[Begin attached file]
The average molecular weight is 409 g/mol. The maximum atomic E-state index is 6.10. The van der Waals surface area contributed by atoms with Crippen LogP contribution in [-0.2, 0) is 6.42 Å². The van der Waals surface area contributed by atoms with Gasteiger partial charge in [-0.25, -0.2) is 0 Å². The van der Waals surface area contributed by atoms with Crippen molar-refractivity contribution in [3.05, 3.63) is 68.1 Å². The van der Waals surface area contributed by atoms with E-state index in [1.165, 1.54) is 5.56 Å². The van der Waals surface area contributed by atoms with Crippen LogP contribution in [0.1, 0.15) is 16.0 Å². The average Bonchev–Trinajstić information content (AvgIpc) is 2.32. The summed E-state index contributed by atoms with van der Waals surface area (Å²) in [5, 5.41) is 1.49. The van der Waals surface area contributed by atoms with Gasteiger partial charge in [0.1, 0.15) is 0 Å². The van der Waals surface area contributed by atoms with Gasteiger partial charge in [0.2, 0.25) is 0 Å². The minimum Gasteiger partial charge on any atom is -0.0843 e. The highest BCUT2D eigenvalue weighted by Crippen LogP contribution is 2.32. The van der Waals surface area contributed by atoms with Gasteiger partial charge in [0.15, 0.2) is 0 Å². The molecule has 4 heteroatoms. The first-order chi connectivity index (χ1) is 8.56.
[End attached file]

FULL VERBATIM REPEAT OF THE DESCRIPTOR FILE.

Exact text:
The average molecular weight is 409 g/mol. The maximum atomic E-state index is 6.10. The van der Waals surface area contributed by atoms with Crippen LogP contribution in [-0.2, 0) is 6.42 Å². The van der Waals surface area contributed by atoms with Gasteiger partial charge in [-0.25, -0.2) is 0 Å². The van der Waals surface area contributed by atoms with Crippen molar-refractivity contribution in [3.05, 3.63) is 68.1 Å². The van der Waals surface area contributed by atoms with E-state index in [1.165, 1.54) is 5.56 Å². The van der Waals surface area contributed by atoms with Crippen LogP contribution in [0.1, 0.15) is 16.0 Å². The average Bonchev–Trinajstić information content (AvgIpc) is 2.32. The summed E-state index contributed by atoms with van der Waals surface area (Å²) in [5, 5.41) is 1.49. The van der Waals surface area contributed by atoms with Gasteiger partial charge in [0.1, 0.15) is 0 Å². The van der Waals surface area contributed by atoms with Gasteiger partial charge in [0.2, 0.25) is 0 Å². The minimum Gasteiger partial charge on any atom is -0.0843 e. The highest BCUT2D eigenvalue weighted by Crippen LogP contribution is 2.32. The van der Waals surface area contributed by atoms with Gasteiger partial charge in [0.15, 0.2) is 0 Å². The molecule has 4 heteroatoms. The first-order chi connectivity index (χ1) is 8.56.